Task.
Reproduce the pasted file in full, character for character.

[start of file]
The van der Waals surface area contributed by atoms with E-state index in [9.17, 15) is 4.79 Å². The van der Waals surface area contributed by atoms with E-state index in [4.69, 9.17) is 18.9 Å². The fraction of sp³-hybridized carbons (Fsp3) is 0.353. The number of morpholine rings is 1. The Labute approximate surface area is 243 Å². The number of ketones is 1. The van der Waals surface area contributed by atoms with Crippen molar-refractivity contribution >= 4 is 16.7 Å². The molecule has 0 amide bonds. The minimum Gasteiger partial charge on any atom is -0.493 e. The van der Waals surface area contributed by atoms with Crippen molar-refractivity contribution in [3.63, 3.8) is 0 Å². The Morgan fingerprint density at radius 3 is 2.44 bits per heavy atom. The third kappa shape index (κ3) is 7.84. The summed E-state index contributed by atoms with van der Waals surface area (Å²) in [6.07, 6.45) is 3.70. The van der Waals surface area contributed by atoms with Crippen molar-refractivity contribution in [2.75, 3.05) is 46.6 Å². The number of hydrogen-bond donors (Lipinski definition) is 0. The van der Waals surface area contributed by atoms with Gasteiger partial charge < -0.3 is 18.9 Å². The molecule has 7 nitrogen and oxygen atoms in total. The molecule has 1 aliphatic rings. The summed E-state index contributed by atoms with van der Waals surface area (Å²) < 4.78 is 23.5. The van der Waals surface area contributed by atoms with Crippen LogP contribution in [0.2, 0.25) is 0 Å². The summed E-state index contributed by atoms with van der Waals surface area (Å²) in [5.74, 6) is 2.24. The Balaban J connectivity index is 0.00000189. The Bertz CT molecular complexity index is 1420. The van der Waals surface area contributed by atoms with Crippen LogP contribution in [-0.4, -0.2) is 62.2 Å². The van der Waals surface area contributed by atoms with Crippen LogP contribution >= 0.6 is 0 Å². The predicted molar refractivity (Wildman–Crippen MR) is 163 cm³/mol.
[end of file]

The van der Waals surface area contributed by atoms with E-state index in [9.17, 15) is 4.79 Å². The van der Waals surface area contributed by atoms with E-state index in [4.69, 9.17) is 18.9 Å². The fraction of sp³-hybridized carbons (Fsp3) is 0.353. The number of morpholine rings is 1. The Labute approximate surface area is 243 Å². The number of ketones is 1. The van der Waals surface area contributed by atoms with Crippen molar-refractivity contribution >= 4 is 16.7 Å². The molecule has 0 amide bonds. The minimum Gasteiger partial charge on any atom is -0.493 e. The van der Waals surface area contributed by atoms with Crippen molar-refractivity contribution in [3.63, 3.8) is 0 Å². The Morgan fingerprint density at radius 3 is 2.44 bits per heavy atom. The third kappa shape index (κ3) is 7.84. The summed E-state index contributed by atoms with van der Waals surface area (Å²) in [6.07, 6.45) is 3.70. The van der Waals surface area contributed by atoms with Crippen molar-refractivity contribution in [2.75, 3.05) is 46.6 Å². The number of hydrogen-bond donors (Lipinski definition) is 0. The van der Waals surface area contributed by atoms with Gasteiger partial charge < -0.3 is 18.9 Å². The molecule has 7 nitrogen and oxygen atoms in total. The molecule has 1 aliphatic rings. The summed E-state index contributed by atoms with van der Waals surface area (Å²) < 4.78 is 23.5. The van der Waals surface area contributed by atoms with Crippen LogP contribution in [0.2, 0.25) is 0 Å². The summed E-state index contributed by atoms with van der Waals surface area (Å²) in [5.74, 6) is 2.24. The Balaban J connectivity index is 0.00000189. The Bertz CT molecular complexity index is 1420. The van der Waals surface area contributed by atoms with Crippen LogP contribution in [-0.4, -0.2) is 62.2 Å². The van der Waals surface area contributed by atoms with Crippen LogP contribution >= 0.6 is 0 Å². The predicted molar refractivity (Wildman–Crippen MR) is 163 cm³/mol.